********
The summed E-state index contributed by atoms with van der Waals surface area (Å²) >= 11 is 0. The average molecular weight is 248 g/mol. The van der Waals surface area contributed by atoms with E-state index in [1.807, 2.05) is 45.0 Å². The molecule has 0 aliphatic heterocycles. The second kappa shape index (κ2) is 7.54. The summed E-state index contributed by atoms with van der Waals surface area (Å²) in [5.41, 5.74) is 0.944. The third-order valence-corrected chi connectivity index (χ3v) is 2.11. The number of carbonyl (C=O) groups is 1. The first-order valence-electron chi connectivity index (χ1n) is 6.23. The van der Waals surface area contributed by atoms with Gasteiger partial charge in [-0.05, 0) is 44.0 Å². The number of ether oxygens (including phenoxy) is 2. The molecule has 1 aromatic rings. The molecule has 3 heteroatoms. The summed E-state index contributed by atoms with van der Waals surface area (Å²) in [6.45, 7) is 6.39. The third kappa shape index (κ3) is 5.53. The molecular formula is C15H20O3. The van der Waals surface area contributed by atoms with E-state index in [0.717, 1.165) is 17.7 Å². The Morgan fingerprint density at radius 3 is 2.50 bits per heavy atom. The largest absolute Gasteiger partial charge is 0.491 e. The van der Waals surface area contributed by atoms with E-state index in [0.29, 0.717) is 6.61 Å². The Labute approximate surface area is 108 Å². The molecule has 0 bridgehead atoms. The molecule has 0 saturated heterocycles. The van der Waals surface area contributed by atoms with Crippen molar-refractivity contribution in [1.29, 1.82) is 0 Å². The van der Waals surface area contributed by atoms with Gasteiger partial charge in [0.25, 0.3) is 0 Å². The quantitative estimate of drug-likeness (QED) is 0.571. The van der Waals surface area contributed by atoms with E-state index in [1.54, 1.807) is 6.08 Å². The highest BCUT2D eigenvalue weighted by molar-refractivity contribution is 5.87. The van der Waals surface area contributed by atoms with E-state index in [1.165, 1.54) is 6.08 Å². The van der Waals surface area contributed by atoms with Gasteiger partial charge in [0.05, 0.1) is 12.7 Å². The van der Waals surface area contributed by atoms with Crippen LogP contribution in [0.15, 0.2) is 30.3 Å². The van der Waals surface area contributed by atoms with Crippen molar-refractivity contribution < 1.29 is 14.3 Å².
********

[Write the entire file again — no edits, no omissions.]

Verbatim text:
The summed E-state index contributed by atoms with van der Waals surface area (Å²) >= 11 is 0. The average molecular weight is 248 g/mol. The van der Waals surface area contributed by atoms with E-state index in [1.807, 2.05) is 45.0 Å². The molecule has 0 aliphatic heterocycles. The second kappa shape index (κ2) is 7.54. The summed E-state index contributed by atoms with van der Waals surface area (Å²) in [5.41, 5.74) is 0.944. The third-order valence-corrected chi connectivity index (χ3v) is 2.11. The number of carbonyl (C=O) groups is 1. The first-order valence-electron chi connectivity index (χ1n) is 6.23. The van der Waals surface area contributed by atoms with Gasteiger partial charge in [-0.05, 0) is 44.0 Å². The number of ether oxygens (including phenoxy) is 2. The molecule has 1 aromatic rings. The molecule has 3 heteroatoms. The summed E-state index contributed by atoms with van der Waals surface area (Å²) in [6.45, 7) is 6.39. The third kappa shape index (κ3) is 5.53. The molecular formula is C15H20O3. The van der Waals surface area contributed by atoms with E-state index in [0.717, 1.165) is 17.7 Å². The Morgan fingerprint density at radius 3 is 2.50 bits per heavy atom. The largest absolute Gasteiger partial charge is 0.491 e. The van der Waals surface area contributed by atoms with E-state index in [0.29, 0.717) is 6.61 Å². The Labute approximate surface area is 108 Å². The molecule has 0 bridgehead atoms. The molecule has 0 saturated heterocycles. The van der Waals surface area contributed by atoms with Crippen molar-refractivity contribution in [1.29, 1.82) is 0 Å². The van der Waals surface area contributed by atoms with Gasteiger partial charge in [0.25, 0.3) is 0 Å². The quantitative estimate of drug-likeness (QED) is 0.571. The van der Waals surface area contributed by atoms with E-state index in [1.54, 1.807) is 6.08 Å². The highest BCUT2D eigenvalue weighted by molar-refractivity contribution is 5.87. The van der Waals surface area contributed by atoms with E-state index in [1.165, 1.54) is 6.08 Å². The van der Waals surface area contributed by atoms with Gasteiger partial charge in [0.05, 0.1) is 12.7 Å². The van der Waals surface area contributed by atoms with Crippen LogP contribution in [0.15, 0.2) is 30.3 Å². The van der Waals surface area contributed by atoms with Crippen molar-refractivity contribution < 1.29 is 14.3 Å².